Melbourne students design legal tech solutions in world-class program

By Naomi Neilson|15 June 2020
legal tech solutions

Law students at a Melbourne-based university have created legal technology solutions to industry problems, which they said will help them succeed in the profession.

As part of the global Law Without Walls (LWOW) program, Swinburne University’s law students Georgie Filip and Alex Clark built on skills and critical knowledge that young and aspiring lawyers need for practical application of innovation and technology in law.

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The program attracts more than 35 law schools around the world that work together to co-create business cases and solutions – including designing a prototype – for law-related social justice problems put forward by a law firm or legal company. 

“I was most interested in connecting with law students from other countries,” said Ms Filip. “I got a greater understanding of law students internationally, the problems that we have in common, as well as the differences in our experiences. It was surprising to me how different each country’s legal system and law [school are] operated.”

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Ms Filip’s team was tasked with creating a solution to the barriers small firms face in taking on pro bono work, such as time constraints and limited resources. They created Untitled Pro Bono, a platform for small firms that sources pro bono matters, provides time estimates and gives access to a global support network. 

“From this experience, I learnt that although [the] pro bono industry has a lot to offer, it is a largely underutilised asset that many firms could still use to expand their paying client opportunities and networks,” explained Ms Filip of her training.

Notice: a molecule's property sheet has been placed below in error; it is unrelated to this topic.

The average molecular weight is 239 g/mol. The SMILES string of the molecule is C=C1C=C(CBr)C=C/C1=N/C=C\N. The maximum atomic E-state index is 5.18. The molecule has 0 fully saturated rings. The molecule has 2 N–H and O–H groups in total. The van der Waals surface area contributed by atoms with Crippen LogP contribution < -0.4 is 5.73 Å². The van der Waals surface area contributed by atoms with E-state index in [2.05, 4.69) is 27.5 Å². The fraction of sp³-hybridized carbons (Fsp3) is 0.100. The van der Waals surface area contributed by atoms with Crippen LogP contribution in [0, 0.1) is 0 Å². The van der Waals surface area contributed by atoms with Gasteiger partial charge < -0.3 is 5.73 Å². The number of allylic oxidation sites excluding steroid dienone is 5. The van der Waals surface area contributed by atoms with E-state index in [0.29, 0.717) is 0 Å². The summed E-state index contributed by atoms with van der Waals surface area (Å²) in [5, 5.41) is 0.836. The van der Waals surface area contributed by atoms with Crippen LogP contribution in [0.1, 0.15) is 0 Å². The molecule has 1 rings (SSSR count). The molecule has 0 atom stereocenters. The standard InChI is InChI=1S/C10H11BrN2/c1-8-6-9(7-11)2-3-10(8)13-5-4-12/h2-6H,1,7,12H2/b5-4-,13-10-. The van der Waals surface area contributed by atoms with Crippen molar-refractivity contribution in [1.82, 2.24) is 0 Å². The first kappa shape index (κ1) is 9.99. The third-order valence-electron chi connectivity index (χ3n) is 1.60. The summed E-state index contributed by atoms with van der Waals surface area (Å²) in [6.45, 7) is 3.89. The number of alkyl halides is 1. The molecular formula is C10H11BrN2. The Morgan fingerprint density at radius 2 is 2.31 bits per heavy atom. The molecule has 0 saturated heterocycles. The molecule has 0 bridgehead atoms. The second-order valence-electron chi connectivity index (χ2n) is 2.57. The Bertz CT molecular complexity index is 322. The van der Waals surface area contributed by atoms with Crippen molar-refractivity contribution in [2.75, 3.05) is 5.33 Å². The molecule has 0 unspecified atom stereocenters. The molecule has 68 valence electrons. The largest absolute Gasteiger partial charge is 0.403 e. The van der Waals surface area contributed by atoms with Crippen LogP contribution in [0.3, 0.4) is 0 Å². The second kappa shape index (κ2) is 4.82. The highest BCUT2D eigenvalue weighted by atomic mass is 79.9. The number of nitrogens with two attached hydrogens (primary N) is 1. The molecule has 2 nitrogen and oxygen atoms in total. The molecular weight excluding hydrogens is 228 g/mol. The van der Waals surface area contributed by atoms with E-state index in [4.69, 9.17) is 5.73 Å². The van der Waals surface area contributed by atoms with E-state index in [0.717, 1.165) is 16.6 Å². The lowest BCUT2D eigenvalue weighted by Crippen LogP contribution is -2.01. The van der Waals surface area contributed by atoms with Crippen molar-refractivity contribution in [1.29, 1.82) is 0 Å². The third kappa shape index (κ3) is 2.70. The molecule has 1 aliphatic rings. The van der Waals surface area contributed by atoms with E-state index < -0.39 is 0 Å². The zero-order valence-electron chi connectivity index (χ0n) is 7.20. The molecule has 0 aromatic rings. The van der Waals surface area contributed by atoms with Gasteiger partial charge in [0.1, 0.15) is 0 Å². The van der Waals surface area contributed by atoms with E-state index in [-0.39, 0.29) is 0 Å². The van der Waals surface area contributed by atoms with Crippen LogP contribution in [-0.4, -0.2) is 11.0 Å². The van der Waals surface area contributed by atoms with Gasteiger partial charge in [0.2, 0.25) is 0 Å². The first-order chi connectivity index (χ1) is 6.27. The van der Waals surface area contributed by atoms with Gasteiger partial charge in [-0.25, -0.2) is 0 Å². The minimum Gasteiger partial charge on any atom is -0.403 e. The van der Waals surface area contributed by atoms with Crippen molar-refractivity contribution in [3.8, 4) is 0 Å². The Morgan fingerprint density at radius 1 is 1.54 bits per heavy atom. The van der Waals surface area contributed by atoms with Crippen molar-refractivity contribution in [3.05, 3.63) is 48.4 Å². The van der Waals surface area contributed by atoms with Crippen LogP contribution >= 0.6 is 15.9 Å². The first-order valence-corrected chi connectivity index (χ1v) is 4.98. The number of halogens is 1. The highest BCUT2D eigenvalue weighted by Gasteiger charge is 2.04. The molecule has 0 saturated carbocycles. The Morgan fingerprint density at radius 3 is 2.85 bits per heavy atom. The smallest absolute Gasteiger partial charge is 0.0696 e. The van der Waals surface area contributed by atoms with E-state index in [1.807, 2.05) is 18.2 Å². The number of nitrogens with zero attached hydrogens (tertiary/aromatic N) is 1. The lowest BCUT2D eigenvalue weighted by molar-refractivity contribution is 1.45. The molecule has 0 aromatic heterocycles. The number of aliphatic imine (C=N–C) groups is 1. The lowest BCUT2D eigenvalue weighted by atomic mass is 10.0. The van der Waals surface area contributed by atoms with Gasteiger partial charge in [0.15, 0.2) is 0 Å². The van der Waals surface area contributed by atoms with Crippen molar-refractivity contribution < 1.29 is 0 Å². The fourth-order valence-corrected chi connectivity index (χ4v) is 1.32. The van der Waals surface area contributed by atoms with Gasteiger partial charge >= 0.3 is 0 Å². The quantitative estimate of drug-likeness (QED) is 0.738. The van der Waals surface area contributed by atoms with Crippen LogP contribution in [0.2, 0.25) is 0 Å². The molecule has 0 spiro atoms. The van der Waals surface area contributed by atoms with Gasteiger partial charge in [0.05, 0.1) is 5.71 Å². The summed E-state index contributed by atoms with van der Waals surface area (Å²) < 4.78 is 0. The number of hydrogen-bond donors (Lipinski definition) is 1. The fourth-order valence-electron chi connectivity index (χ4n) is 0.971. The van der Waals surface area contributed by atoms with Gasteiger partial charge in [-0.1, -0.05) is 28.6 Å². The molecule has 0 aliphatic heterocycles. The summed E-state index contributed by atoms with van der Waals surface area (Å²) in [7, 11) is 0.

Mr Clark’s team – which was comprised of members from Spain, Germany, Pakistan and Switzerland – worked on how law-related non-profits can track and share their use of donated funds to show the tangible impacts donors are having. His team developed a plug-in for websites of non-profits that allow donors to have a say on allocation. 

“I was interested in further pursuing legal technologies after completing this unit and the virtual program [helped take] a different approach in analysing the audience and potential market for an innovative solution,” Mr Clark said. 

The experience helped them both gain a deeper understanding of the law marketplace across the globe and how innovation is impacting work, expectations and careers of legal professionals. Ms Filip said it is how they can get a “foot in the door”.

Melbourne students design legal tech solutions in world-class program
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